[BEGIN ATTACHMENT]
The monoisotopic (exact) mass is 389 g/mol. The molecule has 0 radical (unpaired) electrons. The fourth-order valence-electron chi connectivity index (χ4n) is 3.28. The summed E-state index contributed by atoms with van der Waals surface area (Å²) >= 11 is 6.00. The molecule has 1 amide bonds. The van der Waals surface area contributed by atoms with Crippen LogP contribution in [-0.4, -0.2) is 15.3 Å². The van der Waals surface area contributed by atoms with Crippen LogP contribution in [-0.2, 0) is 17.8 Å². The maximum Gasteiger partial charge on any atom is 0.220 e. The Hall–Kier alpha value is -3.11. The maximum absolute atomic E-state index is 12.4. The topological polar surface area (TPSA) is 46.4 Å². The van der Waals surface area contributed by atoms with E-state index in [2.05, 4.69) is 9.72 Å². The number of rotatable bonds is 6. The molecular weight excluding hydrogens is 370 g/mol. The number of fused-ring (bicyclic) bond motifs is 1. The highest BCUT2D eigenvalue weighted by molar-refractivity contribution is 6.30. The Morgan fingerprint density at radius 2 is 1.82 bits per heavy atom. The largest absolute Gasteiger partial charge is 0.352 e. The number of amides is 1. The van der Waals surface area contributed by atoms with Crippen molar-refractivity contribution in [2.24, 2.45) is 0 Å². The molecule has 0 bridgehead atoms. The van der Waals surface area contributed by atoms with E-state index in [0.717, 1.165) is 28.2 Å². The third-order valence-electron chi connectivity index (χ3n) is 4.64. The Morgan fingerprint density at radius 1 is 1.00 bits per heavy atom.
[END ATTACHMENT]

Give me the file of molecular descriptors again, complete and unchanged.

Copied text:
The monoisotopic (exact) mass is 389 g/mol. The molecule has 0 radical (unpaired) electrons. The fourth-order valence-electron chi connectivity index (χ4n) is 3.28. The summed E-state index contributed by atoms with van der Waals surface area (Å²) >= 11 is 6.00. The molecule has 1 amide bonds. The van der Waals surface area contributed by atoms with Crippen LogP contribution in [-0.4, -0.2) is 15.3 Å². The van der Waals surface area contributed by atoms with Crippen LogP contribution in [-0.2, 0) is 17.8 Å². The maximum Gasteiger partial charge on any atom is 0.220 e. The Hall–Kier alpha value is -3.11. The maximum absolute atomic E-state index is 12.4. The topological polar surface area (TPSA) is 46.4 Å². The van der Waals surface area contributed by atoms with E-state index in [2.05, 4.69) is 9.72 Å². The number of rotatable bonds is 6. The molecular weight excluding hydrogens is 370 g/mol. The number of fused-ring (bicyclic) bond motifs is 1. The highest BCUT2D eigenvalue weighted by molar-refractivity contribution is 6.30. The Morgan fingerprint density at radius 2 is 1.82 bits per heavy atom. The largest absolute Gasteiger partial charge is 0.352 e. The number of amides is 1. The van der Waals surface area contributed by atoms with Crippen molar-refractivity contribution in [2.24, 2.45) is 0 Å². The molecule has 0 bridgehead atoms. The van der Waals surface area contributed by atoms with E-state index in [0.717, 1.165) is 28.2 Å². The third-order valence-electron chi connectivity index (χ3n) is 4.64. The Morgan fingerprint density at radius 1 is 1.00 bits per heavy atom.